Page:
Furthermore, banking executives are optimistic about using AI in fraud detection and improving back-office functions to trace anomalies in future business plans.

Business executives all over the world have invested heavily in the development of artificial intelligence. This massive investment was done to strengthen cybersecurity, curb cybercrime and prevent a breach of data.

The viability of AI depends on its expandability. Regulators require that banks must only use explainable AI. EU’s GDPR, for instance, has introduced a “right to explanation” mandate to guide AI algorithms and other new technologies.

If AI denies a customer loan, for instance, it is necessary to explain to the customer what the reason for this decision is, guide them on alternative ways of sourcing for what they need, or help them solve this problem.

2. Banks will overhaul business models to create digital ecosystems

As new banking technologies come into existence, banks have been changing their business models to be in tune with current trends. They have had to extend their most vital services from strictly branch operations to the internet and mobile banking, thereby providing more access and control to customers from any location. Basically, only the mode of access to banking services has changed. The banking services, on the other hand, did not change.

The digital ecosystem model adds more push to these changes. Ecosystem banking model is based on intuitive self-leading software which studies customer needs and integrates them into banking to create offerings that provide solutions to these needs. Just as mobile banking brought banking to customers’ fingertips, ecosystem brings human needs into banking. It is built on cloud, open APIs, explainable AI and other critical elements of modern banking technology.

3. There will be an increased expansion in Open Banking

Open banking is a banking initiative that allows third parties access to a bank’s APIs. While many people think that open banking is a European issue, the reality is that it is a derivation from traditional business practices that allow third parties to access banking data and functionality. Open banking is also called banking-as-a-service, banking-as-a-platform, open APIs, and API banking.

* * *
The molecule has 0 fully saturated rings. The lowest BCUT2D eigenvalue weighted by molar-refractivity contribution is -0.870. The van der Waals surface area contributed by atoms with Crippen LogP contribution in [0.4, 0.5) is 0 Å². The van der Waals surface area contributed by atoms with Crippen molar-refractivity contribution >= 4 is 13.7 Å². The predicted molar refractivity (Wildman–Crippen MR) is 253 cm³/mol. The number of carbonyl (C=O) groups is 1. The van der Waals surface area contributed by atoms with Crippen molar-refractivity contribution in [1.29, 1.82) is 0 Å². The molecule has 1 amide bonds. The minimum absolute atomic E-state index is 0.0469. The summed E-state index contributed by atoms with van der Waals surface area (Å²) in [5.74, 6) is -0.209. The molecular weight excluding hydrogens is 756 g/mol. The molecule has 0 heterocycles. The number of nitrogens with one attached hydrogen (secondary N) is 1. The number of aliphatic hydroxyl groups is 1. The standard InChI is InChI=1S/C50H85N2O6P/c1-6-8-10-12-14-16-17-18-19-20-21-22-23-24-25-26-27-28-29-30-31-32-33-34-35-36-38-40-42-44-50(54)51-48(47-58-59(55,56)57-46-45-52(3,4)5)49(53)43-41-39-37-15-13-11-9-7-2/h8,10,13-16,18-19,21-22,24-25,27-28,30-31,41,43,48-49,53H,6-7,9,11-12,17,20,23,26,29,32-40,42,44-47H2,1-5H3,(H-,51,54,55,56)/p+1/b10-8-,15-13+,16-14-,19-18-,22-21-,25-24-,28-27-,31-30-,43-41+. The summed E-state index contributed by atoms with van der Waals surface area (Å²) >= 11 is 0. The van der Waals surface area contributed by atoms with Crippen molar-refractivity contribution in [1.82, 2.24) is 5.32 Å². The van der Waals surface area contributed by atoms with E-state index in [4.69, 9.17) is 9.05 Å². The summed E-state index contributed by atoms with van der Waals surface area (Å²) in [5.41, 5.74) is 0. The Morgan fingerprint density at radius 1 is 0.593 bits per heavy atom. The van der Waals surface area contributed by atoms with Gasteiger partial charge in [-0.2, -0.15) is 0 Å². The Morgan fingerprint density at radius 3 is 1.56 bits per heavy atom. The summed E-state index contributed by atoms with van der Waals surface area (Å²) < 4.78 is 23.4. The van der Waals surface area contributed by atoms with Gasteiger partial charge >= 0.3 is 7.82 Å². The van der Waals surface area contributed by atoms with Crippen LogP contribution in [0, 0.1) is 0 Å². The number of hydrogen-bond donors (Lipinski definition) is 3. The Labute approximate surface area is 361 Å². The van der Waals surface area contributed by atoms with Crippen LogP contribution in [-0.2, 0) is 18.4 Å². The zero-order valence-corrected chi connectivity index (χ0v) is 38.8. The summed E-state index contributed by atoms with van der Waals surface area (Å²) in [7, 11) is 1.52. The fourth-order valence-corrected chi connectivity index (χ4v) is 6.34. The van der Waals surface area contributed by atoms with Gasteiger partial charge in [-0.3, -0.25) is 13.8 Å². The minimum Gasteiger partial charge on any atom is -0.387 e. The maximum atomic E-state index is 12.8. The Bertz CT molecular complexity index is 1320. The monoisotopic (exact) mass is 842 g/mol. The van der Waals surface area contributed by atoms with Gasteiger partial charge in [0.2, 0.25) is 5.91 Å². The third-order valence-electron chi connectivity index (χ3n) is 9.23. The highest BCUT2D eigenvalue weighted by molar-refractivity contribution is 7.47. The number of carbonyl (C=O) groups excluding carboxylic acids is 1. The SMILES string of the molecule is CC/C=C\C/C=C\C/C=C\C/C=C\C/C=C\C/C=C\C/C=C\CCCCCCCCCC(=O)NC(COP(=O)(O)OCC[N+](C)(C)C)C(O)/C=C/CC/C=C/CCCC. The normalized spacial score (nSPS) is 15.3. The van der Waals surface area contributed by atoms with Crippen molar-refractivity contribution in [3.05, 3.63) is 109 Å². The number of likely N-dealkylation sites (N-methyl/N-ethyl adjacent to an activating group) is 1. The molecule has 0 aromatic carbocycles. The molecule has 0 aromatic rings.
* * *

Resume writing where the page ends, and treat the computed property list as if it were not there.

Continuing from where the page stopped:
Open banking seeks to help financial institutions ease the burden of providing customers with seamless financial services without the usual hassles. Fintech companies and other retail banking institutions are already taking advantage of the API banking ecosystem to ease financial hassles involved in making and receiving payments, buying homes, and general financial management. This trend is expected to advance in 2021 and beyond.

4. Wider Acceptance of Real-Time Financial Products

As digital banking accelerates, there will be an increased need for real-time financial products. In 2021, real-time payment is expected to be the norm. Creating real-time experience will no longer be a challenge to the banks. The new challenge would be in creating ways to better compete with other banks in real-time payments.

Real-time payments will rely significantly on APIs. As such, the retail banking community can play a central role in putting up robust and innovative real-time transaction services that will attract individual customers as well as fintech companies.

As digital banking accelerates, there will be an increased need for real-time financial products. In 2021, real-time payments is expected to be the norm.

5. Always-on Invisible Banking will become the Norm

Invisible banking refers to the new trend where financial institutions can integrate their financial services into their customer’s everyday life. Direct deposit is an example of invisible banking.

Today’s technology-driven, always-on world is one where business opportunities appear and disappear in just a snap. Experts believe that in the nearest future, banks will need to be proactive in recognising the changing needs of customers at the exact time they need them, as having the right products and services will no longer be enough.

A Unique Opportunity

Banks are struggling to keep up with the effects of the pandemic, the dynamism of the tech world, and the increased operational pressure from customers.

In all of these, however, banks still have their resources and customers’ trust. Hence, if they implement the right strategies, and adapt adequately to the advanced technologies in banking and the digital ecosystems, they will still succeed in the long term. These changes, when implemented, will also help banks cut cost, become more efficient and achieve the required flexibility to weather future storms.

 

>> To read more about this story and other exclusive features about the digital banking landscape, download the latest issue of The Digital Banker Magazine HERE.